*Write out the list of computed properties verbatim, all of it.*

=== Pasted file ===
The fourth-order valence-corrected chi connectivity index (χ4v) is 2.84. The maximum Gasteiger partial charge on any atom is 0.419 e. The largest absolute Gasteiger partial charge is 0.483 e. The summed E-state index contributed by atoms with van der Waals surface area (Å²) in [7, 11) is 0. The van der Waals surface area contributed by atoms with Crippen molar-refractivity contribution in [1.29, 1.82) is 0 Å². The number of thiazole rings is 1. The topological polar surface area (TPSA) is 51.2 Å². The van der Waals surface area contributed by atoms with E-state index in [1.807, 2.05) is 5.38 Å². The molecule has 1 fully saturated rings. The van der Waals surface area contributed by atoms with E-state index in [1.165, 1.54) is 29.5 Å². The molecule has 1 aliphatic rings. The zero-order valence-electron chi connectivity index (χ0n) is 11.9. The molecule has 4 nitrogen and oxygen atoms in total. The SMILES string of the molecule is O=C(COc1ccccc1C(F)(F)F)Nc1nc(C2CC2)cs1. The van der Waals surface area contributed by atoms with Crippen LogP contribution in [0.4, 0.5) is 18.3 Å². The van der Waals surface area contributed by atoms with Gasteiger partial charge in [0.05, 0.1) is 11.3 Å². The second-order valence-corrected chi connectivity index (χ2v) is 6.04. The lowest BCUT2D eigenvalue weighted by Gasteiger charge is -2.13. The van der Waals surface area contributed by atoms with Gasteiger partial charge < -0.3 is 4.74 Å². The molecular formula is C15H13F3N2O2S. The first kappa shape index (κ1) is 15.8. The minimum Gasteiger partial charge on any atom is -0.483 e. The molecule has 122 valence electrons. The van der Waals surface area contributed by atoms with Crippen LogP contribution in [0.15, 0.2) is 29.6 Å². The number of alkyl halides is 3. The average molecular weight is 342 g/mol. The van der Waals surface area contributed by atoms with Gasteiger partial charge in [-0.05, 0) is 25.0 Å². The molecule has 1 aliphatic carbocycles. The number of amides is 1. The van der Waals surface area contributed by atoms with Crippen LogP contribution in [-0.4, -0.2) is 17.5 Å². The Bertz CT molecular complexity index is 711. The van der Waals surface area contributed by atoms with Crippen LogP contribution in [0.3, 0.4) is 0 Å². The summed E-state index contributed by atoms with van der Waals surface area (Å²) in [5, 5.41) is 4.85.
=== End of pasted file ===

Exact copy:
The fourth-order valence-corrected chi connectivity index (χ4v) is 2.84. The maximum Gasteiger partial charge on any atom is 0.419 e. The largest absolute Gasteiger partial charge is 0.483 e. The summed E-state index contributed by atoms with van der Waals surface area (Å²) in [7, 11) is 0. The van der Waals surface area contributed by atoms with Crippen molar-refractivity contribution in [1.29, 1.82) is 0 Å². The number of thiazole rings is 1. The topological polar surface area (TPSA) is 51.2 Å². The van der Waals surface area contributed by atoms with E-state index in [1.807, 2.05) is 5.38 Å². The molecule has 1 fully saturated rings. The van der Waals surface area contributed by atoms with E-state index in [1.165, 1.54) is 29.5 Å². The molecule has 1 aliphatic rings. The zero-order valence-electron chi connectivity index (χ0n) is 11.9. The molecule has 4 nitrogen and oxygen atoms in total. The SMILES string of the molecule is O=C(COc1ccccc1C(F)(F)F)Nc1nc(C2CC2)cs1. The van der Waals surface area contributed by atoms with Crippen LogP contribution in [0.4, 0.5) is 18.3 Å². The van der Waals surface area contributed by atoms with Gasteiger partial charge in [0.05, 0.1) is 11.3 Å². The second-order valence-corrected chi connectivity index (χ2v) is 6.04. The lowest BCUT2D eigenvalue weighted by Gasteiger charge is -2.13. The van der Waals surface area contributed by atoms with Gasteiger partial charge < -0.3 is 4.74 Å². The molecular formula is C15H13F3N2O2S. The first kappa shape index (κ1) is 15.8. The minimum Gasteiger partial charge on any atom is -0.483 e. The molecule has 122 valence electrons. The van der Waals surface area contributed by atoms with Crippen LogP contribution in [0.15, 0.2) is 29.6 Å². The number of alkyl halides is 3. The average molecular weight is 342 g/mol. The van der Waals surface area contributed by atoms with Gasteiger partial charge in [-0.05, 0) is 25.0 Å². The molecule has 1 aliphatic carbocycles. The number of amides is 1. The van der Waals surface area contributed by atoms with Crippen LogP contribution in [-0.4, -0.2) is 17.5 Å². The Bertz CT molecular complexity index is 711. The van der Waals surface area contributed by atoms with Crippen LogP contribution in [0.3, 0.4) is 0 Å². The summed E-state index contributed by atoms with van der Waals surface area (Å²) in [5, 5.41) is 4.85.